(Apologies – computer problems prevented this post from appearing last Friday.)
Although it’s a very lean year for elections in western Europe, that’s not the case in the Balkans. Four countries from the former Yugoslavia are holding parliamentary elections this (northern) summer: Serbia last month, Montenegro at the end of August, and Croatia and North Macedonia in the last two weeks.
In Croatia, which voted on 5 July, the centre-right government that won office in 2016 under prime minister Andrej Plenković was seeking re-election. The signs had not been particularly good for it; in January the opposition Social Democrats succeeded in getting their candidate elected to the presidency, and the centre-left was ahead in the opinion polls for the early months of this year.
But as in many other countries, Covid-19 seems to have driven a swing back to the government. The ticket led by by Plenković’s Croatian Democratic Union (HDZ) topped the poll with 37.3% and won 66 of the 151 seats, up 1.0% and five seats on its 2016 result. The Social Democrat-led ticket, “Restart”, could manage only 24.9% and 41 seats, down 8.6% and four seats.
That left the HDZ needing an extra ten votes for a parliamentary majority. The third largest group is the new right-wing Homeland Movement, led by former presidential candidate Miroslav Škoro; it scored 10.9% and 16 seats, evidently taking much of the support from the populist Živi Zid, which won 6.2% in 2016 but this time fell to 2.3% and lost all of its six seats.
The two other significant forces are Most (“Bridge”), the centrist group that previously partnered with the centre-right but left the government in 2017, which won 7.4% (down 2.4%) and eight seats (down five), and the new Green-Left Coalition, with 7.0% and seven seats. Three small liberal parties won five seats between them, and a further eight seats went to representatives of ethnic minorities.
Precedent would suggest a substantial period of bargaining, but the very next day Plenković announced that he had the required support, with two of the liberals and all of the minority representatives. While Croatia is still a country with many problems, it’s a real sign of progress that the HDZ, once a hard-line nationalist party, is now comfortable in governing with the aid of the Serbs and other minorities.
Then last Wednesday, North Macedonia (formerly Macedonia) went to the polls. Its government was from the centre-left, but it seemed to get the same benefit from incumbency.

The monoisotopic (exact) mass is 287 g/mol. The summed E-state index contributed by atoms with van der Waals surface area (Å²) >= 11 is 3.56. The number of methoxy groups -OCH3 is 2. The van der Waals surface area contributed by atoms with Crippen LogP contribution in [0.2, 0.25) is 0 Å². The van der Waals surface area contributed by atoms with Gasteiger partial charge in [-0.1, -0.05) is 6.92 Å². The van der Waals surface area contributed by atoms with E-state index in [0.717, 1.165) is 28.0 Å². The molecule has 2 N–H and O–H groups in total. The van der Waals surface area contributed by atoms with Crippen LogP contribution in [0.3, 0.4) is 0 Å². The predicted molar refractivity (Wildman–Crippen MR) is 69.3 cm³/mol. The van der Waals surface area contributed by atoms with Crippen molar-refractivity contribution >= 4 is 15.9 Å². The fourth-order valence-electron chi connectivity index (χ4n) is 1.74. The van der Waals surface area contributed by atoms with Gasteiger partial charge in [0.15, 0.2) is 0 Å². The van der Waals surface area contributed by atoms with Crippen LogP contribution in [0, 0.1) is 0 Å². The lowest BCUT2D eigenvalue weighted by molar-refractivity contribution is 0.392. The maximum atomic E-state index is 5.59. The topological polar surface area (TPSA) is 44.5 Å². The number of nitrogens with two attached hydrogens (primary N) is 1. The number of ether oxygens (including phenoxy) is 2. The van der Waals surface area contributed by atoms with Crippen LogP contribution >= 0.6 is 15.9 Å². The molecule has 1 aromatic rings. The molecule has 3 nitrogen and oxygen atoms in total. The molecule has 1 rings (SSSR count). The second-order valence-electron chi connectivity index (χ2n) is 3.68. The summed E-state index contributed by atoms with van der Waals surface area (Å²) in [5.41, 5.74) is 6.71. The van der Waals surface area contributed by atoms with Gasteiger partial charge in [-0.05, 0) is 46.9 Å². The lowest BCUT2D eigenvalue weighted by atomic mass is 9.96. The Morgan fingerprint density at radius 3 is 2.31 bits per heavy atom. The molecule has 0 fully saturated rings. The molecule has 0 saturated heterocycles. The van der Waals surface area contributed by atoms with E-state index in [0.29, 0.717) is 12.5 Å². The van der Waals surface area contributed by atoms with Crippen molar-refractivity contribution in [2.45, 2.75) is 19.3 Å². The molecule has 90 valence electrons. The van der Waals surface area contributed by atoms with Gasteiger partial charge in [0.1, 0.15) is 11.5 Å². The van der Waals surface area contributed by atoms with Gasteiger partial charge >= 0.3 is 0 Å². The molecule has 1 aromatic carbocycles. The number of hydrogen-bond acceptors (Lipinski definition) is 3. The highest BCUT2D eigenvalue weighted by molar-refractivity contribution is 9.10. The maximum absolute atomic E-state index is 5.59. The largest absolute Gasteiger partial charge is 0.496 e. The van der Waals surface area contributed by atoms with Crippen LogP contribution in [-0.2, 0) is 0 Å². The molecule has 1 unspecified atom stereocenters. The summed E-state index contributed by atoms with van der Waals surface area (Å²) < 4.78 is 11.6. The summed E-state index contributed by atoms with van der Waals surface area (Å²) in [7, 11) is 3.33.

At the previous election, in 2016, the centre-right ticket had (narrowly) won the most seats – 51 out of 120. But its Social Democrat opponents were able to command a majority with the help of parties representing the ethnic Albanian population, which won the remaining 20 seats. With their support the centre-left leader Zoran Zaev became prime minister.
This was a controversial move. The main centre-right party, VPRO-DPMNE, accused the Social Democrats of selling out the country to the Albanians. It was equally indignant when the new government went on to sign a treaty with Greece to resolve their long-standing dispute, which resulted in the country’s change of name and its admission earlier this year to NATO.
But it doesn’t seem to have done the government (now led by Oliver Spasovski, after Zaev resigned in January, although the latter remains party leader) much electoral harm. Its vote went down, from 37.9% to 35.9%, and it lost three of its 49 seats; actually a bigger drop than it looks, because this time its ticket included one of the Albanian parties, Besa, which had 5.0% and five seats last time. But VPRO-DPMNE’s ticket lost ground as well, down 4.8% to 34.6%, putting it about 12,000 votes and two seats behind the centre-left.
The big winners were the Albanian parties: the Democratic Union for Integration (BDI) won 11.5% (up 4.0%) and 15 seats (up five), and the Alliance for Albanians–Alternative won 8.9% (up 5.9%) and 12 seats (up nine). The smaller Democratic Party of Albanians lost one of its two seats, while the far-left Left party won representation for the first time, with 4.1% and two seats.
Unfortunately for Zaev, the two big Albanian parties are on bad terms with each other, so getting them both into a coalition is likely to prove difficult. Combination with the BDI alone would give him a bare majority of 61 seats, as would an alliance including all of the smaller parties.
The Albanians have co-operated with the centre-right in the past, so that shouldn’t be ruled out, but in view of VPRO-DPMNE’s recent embrace of anti-Albanian rhetoric it seems unlikely. Most probably Zaev will return as prime minister to pursue his dream of following Croatia into membership of the European Union.
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